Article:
Eggs Benedict/Florentine
Breakfast Omelette
Nasi Jinggo


While the resort only opened in 1998, many of the public areas are full of character and have a distinct old-world charm to them. Sadly, many of these areas appeared to be unkempt, likely as a result of the low occupancy during the pandemic. The Royal Kirana Spa, which, while connected to the resort, appeared to be a distinct complex of its own. Note that they do not have a gymnasium offering.

Public area
Lift to lower section

The Pools

Apart from the pool in our villa, there are a also couple of shared pools in the resort. This includes a large infinity pool, as well as an interesting-looking ‘Sacred Spring Pool’ in the lower section of the resort. Sadly, only the infinity pool under the lobby was open during my stay; the spring pool had apparently been victim to a landslide a while back and thus had to be repaired. While it was the case during my stay, I heard it has since reopened. If the pool is anything similar to that of COMO Shambhala Estate, I imagine it would be phenomenal.

Sacred spring pool (picture: Royal Pita Maha)
Main pool
Main pool

Miscellaneous details

Near the sacred pool, the resort also has a great-looking yoga platform with a sizeable waterfall behind it.

Waterfall and Yoga Platform
Ayung River

Finally, I also saw this interesting advert inside the elevator that went to the lower section of the resort. While I’ve seen over and over the trend of floating breakfasts on Instagram, this was the first time I’ve seen a floating lunch being offered. I’m honestly not sure about the appeal of these floating meals – I can’t imagine they’d be very easy to eat… Oh well, each to their own.



Apart from the hiccup at check-in, I found the staff to be friendly and well-intentioned; However, I don’t think they were particularly polished to the typical luxury standard of service. Understandably, most of them were trainees from a local hospitality school.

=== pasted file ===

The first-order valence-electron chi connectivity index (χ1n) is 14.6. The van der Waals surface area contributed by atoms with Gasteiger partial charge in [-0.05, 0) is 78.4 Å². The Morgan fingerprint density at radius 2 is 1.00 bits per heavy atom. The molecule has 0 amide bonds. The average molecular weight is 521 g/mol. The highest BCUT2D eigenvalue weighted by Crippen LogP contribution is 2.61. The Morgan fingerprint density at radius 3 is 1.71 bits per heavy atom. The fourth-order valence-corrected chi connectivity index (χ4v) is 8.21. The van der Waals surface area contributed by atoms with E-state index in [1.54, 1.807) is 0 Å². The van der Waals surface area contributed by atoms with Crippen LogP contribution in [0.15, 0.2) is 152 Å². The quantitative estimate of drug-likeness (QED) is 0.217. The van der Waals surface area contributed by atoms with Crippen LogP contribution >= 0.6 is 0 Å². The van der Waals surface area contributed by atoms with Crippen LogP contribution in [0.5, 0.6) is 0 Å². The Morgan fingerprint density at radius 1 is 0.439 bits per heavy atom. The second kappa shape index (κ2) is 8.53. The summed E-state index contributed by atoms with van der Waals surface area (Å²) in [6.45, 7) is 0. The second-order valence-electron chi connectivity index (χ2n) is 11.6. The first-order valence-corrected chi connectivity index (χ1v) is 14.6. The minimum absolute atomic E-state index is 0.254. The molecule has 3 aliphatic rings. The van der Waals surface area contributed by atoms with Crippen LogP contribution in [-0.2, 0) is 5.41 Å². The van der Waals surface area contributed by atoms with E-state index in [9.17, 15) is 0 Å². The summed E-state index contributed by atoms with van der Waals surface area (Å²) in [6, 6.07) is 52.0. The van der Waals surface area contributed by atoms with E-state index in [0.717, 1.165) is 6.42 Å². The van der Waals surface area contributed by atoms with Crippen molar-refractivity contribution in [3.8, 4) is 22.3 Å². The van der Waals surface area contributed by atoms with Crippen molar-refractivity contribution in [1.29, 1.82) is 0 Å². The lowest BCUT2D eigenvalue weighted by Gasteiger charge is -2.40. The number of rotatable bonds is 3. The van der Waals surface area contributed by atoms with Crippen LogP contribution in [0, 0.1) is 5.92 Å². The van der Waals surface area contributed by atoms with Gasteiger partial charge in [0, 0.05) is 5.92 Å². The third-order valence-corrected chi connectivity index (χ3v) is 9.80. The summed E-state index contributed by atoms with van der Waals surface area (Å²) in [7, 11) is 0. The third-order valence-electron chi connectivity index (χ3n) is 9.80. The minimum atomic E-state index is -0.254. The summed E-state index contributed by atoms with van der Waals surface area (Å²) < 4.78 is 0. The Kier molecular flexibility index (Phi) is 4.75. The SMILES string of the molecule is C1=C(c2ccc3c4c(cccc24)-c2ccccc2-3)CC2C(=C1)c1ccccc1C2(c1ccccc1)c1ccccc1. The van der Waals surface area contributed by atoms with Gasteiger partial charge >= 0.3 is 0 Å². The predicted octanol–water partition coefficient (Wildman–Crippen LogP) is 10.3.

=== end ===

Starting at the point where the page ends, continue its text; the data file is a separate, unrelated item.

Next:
I for one was quite impressed (and also confused) by the attention to detail. For instance, our villa was promptly serviced (without request) when we headed to breakfast early in the morning; we were surprised to come back to find that it had been cleaned. The same was done when we headed out for dinner one evening, where we came back to see that our villa had been turned down. Yet, interestingly, the housekeeping team didn’t proactively offer to turn down the villa when occupied (which made me initially think that the resort didn’t offer turndown service). Despite these lapses, I thought that everyone was agreeable despite any shortcomings or misunderstandings.


See you again?

Overall, I think that the Royal Pita Maha is an interesting resort that’s perhaps worth checking out, particularly for cultural travellers heading to Ubud for the first time. The look of the resort is undoubtedly Balinese, and had many unique charms despite looking outdated. I honestly really struggled with whether or not to give a recommendation for the resort based on the villa we stayed in, but I reckon that one would have a better experience in one of the newer-looking ‘Royal Pool Villas’.

I can perhaps see myself returning at some point in the future. This is especially to see the Sacred Spring Pool for myself; however apart from that, I, unfortunately, see no compelling reason to return here, barring any major renovations.

Read more Bali resort reviews here.